Racial Reckoning: Moving Toward Transformation and Healing (Part III: Interfaith Efforts to Secure Racial Healing and Justice)
By Dr. Lawrence Jones II
60th Anniversary of the March on Washington
The 60th Anniversary of the March on Washington still addresses America's persistent challenge to racial inequality and injustice. The March on Washington was a massive protest march in August 1963, when some 250,000 people gathered in front of the Lincoln Memorial in Washington, D.C., to draw attention to continuing challenges and inequalities faced by African Americans a century after emancipation. It was also the occasion of Martin Luther King Jr.'s now-iconic "I Have a Dream" speech. The belief and power of religious and spiritual people uniting the country six decades ago is still a fundamental desire.
Multi-Media and Correspondence Association (MMCA)
The Multi-Media and Correspondence Association (MMCA) has provided insightful discussions with their latest series. Two weeks ago, MMCA featured its third episode, hosted by the founder of the BIPOC Exchange, David Morgan. A national reporter for Religion News Service, Adelle M. Banks, moderated the third series. Examines how important of a role faith communities continue to be in healing a fractured America. Historically, interfaith efforts were instrumental in ending apartheid in South Africa and undergirding the Civil Rights movement in America.
An increased awareness of racial justice is a focal point of the panelists. MMCA's BIPOCXChange (BXC), a metaverse platform that, among other services, hosts events and distributes content for its 350+ Black, Indigenous, and People of Color (BIPOC) media members and their audiences. Faith leaders, journalists, commentators, podcasters, and other creatives have informed and relevant perspectives on racial equity, healing, and transformation." The panelists discussing ways to move towards continuing transformation and healing are personally engaged in creating civic actions to increase awareness and galvanize support for civic efforts among Christian Jewish sects and other communities to create change, racial justice, and equity.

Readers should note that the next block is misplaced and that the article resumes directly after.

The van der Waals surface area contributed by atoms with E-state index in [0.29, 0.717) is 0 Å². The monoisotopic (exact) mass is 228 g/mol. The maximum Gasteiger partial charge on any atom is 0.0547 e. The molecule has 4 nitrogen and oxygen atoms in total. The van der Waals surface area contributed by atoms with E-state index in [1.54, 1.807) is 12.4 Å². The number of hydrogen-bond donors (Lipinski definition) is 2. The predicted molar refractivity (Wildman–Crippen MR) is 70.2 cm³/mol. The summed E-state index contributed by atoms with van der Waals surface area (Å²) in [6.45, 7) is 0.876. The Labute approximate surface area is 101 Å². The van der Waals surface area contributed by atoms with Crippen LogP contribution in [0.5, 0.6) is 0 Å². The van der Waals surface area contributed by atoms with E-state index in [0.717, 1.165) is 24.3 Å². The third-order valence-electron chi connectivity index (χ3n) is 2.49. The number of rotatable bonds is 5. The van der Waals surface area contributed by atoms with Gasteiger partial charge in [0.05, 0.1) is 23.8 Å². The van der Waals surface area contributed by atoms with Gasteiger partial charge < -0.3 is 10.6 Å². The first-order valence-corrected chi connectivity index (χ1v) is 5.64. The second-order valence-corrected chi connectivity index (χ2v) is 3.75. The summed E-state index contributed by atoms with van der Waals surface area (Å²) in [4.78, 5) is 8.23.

Guest Panelists for Discussion
The guest panelists consisted of Dr. Simran Jeet Singh, Executive Director of the Religion and Society program at the Aspen Institute, author of the national bestseller "The Light We Give: How Sikh Wisdom Can Transform your Life", the reverend Dr. Audrey Price who is the former executive minister for strategic operations with the southern New England Conference of the United Church of Christ and she is now the deputy director at the Aspen institute of religion and society program, and Rabbi Joshua Stanton of East End people in New York City and co-founder of the Journal of Interreligious Studies, and remarks by Dr. Charles Steele Jr. CEO and President of the Southern Leadership Conference. The final show segment is a call to action, cultivating ideas to improve efforts toward racial reconciliation.